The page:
24. Undeluded says:

    This sums it up quite nicely (apologies if this quote has appeared before):
    Christian: “Islam and Judaism are wrong!”
    Jew: “Christianity and Islam are wrong!”
    Moslem: “Judaism and Christianity are wrong!”
    Atheist: “You are all correct!”

  25. JohnM says:

    There is a rather neat form of the oral tradition circulating right now among the believers of “global cooling”.

    It’s “Chinese whispers” by the intertubes, wherein certain right-wing “think-tanks” and others put out a bowdlerised account of the latest science from climate scientists, then sit back to watch the spread from one website to another. A citation to the research being garbled in this way can be safely appended, knowing that most of the readers will not have the intellectual where-with-all to read technical papers.

    Pretty soon it will have metamorphosed into a conclusion the diametric opposite of that drawn by the original author(s). Great fun if you’re a disinterested observer.

  26. Acolyte of Sagan says:

    Undeluded, you might like this:

    ….The wide variety of [different] faiths and their mutual contradictions must mean at most that one of them is right and that all the others are wrong. It follows logically that the human mind has a tendency to believe[…….] something that is false. To think that oneself and one’s fellow believers in one’s own faith are uniquely exempt from this general weakness is self-centredness of stupendous magnitude. To assert for one’s own faith possession of the universal truth is to assume an attitude of superiority that in other contexts would be viewed as disgusting. [……..] Emphasising a religion claiming universal validity elevates one’s own faith to a unique position on the globe and relegates all others to the error bin. Yet for some odd reason a religious statement of alleged superiority is not viewed with the same outraged disgust as would a claim of national or racial superiority.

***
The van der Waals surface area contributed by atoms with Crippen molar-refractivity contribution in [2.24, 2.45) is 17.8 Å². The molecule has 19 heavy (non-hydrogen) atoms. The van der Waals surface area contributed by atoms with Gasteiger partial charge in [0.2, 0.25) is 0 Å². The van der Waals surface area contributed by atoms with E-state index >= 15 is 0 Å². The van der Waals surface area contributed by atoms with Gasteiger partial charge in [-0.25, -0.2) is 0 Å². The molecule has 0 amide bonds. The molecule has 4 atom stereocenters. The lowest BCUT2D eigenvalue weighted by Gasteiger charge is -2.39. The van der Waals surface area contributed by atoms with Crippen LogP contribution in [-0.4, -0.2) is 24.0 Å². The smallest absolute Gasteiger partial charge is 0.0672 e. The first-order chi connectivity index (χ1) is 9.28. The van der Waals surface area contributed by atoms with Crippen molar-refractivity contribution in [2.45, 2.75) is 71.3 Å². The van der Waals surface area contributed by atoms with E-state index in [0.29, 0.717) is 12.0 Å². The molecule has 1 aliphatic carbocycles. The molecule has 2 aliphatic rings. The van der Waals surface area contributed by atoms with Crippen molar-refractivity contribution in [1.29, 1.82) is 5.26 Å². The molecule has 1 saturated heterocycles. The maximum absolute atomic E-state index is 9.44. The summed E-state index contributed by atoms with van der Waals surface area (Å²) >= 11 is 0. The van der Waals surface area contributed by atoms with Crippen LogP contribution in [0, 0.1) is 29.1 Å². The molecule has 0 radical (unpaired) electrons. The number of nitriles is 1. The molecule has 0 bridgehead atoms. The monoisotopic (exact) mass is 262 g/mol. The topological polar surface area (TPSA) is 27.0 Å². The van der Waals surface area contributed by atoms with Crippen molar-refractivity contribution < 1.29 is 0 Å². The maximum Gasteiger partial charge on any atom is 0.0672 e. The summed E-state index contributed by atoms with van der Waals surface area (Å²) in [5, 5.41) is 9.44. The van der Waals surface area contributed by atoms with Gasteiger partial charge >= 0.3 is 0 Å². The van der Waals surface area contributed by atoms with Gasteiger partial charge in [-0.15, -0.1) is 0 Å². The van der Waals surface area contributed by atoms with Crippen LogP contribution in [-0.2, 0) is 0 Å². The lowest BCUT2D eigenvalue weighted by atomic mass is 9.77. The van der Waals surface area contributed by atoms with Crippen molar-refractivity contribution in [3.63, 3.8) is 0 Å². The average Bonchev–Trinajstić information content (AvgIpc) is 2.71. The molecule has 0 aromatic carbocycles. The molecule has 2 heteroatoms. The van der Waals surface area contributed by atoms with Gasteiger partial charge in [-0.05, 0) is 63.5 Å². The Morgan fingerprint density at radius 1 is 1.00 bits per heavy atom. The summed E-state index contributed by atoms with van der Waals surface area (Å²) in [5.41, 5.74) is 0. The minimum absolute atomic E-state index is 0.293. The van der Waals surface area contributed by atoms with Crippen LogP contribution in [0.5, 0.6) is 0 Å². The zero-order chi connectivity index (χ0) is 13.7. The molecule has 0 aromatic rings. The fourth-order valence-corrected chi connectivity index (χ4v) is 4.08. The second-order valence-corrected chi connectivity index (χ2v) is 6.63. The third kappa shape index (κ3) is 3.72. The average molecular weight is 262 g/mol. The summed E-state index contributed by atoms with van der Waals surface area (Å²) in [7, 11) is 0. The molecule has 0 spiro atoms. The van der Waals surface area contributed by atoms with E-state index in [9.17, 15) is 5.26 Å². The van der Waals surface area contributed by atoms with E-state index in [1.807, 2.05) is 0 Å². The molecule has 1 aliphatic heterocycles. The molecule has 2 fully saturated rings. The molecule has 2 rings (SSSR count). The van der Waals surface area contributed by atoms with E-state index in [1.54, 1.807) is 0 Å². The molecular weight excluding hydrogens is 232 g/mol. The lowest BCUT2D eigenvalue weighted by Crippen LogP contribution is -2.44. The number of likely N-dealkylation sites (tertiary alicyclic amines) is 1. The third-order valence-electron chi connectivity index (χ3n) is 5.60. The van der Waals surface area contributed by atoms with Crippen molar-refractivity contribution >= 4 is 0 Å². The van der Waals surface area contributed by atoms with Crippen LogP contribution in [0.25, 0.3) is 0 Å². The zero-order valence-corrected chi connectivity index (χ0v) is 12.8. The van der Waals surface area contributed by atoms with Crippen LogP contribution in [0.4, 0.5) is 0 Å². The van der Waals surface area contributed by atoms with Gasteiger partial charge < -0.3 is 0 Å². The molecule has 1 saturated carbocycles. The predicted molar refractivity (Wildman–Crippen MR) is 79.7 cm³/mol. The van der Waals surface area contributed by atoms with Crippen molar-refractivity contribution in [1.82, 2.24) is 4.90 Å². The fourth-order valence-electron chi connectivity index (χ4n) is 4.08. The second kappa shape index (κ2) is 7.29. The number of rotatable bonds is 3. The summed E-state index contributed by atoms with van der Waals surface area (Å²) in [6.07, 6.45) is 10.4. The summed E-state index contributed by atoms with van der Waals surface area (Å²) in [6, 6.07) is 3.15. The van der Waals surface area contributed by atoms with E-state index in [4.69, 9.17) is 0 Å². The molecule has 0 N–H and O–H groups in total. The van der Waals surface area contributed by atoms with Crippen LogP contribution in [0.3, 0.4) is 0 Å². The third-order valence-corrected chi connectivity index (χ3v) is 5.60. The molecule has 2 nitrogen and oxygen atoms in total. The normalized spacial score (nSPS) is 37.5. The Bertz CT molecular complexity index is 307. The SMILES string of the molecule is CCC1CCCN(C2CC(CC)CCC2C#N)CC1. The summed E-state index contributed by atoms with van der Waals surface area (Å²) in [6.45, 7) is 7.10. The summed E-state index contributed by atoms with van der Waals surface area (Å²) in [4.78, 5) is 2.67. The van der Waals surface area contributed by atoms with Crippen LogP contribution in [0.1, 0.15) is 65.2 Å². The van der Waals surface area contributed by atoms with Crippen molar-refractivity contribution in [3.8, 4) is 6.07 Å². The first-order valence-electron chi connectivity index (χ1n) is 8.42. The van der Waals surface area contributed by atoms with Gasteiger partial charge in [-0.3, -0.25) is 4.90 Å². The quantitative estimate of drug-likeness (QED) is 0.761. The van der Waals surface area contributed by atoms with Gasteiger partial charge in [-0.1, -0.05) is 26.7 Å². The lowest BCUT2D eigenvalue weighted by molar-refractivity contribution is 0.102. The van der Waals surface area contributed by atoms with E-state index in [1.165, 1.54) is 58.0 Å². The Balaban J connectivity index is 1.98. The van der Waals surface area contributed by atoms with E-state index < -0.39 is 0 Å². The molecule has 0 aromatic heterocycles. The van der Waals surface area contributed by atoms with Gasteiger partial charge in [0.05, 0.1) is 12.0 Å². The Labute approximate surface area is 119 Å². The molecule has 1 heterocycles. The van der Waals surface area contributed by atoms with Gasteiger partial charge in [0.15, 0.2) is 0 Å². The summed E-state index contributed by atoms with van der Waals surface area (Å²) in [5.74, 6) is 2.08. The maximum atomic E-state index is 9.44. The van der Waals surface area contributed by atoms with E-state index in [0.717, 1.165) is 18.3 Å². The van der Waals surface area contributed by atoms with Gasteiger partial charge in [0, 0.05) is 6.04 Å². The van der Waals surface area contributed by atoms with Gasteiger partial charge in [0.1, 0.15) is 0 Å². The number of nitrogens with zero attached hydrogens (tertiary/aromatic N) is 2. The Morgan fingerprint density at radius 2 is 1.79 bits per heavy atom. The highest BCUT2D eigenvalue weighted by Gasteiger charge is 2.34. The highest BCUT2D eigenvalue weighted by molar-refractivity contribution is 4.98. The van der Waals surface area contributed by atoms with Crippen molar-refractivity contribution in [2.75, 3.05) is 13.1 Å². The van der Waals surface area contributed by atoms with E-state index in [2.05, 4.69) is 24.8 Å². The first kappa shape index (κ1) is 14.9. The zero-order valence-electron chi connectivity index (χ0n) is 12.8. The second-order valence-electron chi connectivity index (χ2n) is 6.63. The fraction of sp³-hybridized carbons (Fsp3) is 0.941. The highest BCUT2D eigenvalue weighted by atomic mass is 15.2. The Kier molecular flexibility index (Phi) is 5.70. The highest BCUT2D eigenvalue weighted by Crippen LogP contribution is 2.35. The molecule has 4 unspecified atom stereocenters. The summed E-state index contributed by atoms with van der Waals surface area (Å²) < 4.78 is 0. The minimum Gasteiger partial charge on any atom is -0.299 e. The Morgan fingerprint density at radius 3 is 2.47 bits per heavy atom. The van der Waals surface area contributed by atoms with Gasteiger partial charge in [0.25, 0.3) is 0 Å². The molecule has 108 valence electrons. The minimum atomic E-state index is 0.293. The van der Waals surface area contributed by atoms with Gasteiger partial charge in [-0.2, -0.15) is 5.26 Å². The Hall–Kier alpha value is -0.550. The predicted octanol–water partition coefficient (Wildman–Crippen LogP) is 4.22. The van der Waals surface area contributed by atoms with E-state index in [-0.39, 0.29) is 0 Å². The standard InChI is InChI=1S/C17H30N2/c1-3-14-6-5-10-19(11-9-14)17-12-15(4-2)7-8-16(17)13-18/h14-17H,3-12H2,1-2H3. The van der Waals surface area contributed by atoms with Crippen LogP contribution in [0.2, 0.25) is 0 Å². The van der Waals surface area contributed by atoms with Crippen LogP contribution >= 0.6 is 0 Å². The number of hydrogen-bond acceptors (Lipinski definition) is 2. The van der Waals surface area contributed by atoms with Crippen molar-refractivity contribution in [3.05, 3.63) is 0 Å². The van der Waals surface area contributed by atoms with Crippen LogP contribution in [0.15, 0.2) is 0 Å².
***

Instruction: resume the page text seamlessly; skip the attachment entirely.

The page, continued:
From Sir Hermann Bondi’s “Uniting the World – or Dividing It: Which Outlook Is Truly Universal, which Parochial in the Extreme?” Free Inquiry 18, no.2 (spring 1998.

    JohnM, it’s funny how the ‘global cooling’ crowd always seem to be more vocal as the winter starts to draw in.

  27. Mark S. says:

    In some parts of the US, the “Whisper Down the Lane” game is called “The Telephone Game”. When I was about 10 years old, the school decided to use it to teach us about the unreliability of rumors. The teacher would say something to the first student, who would repeat it, etc until the last student in the class reported what they had heard.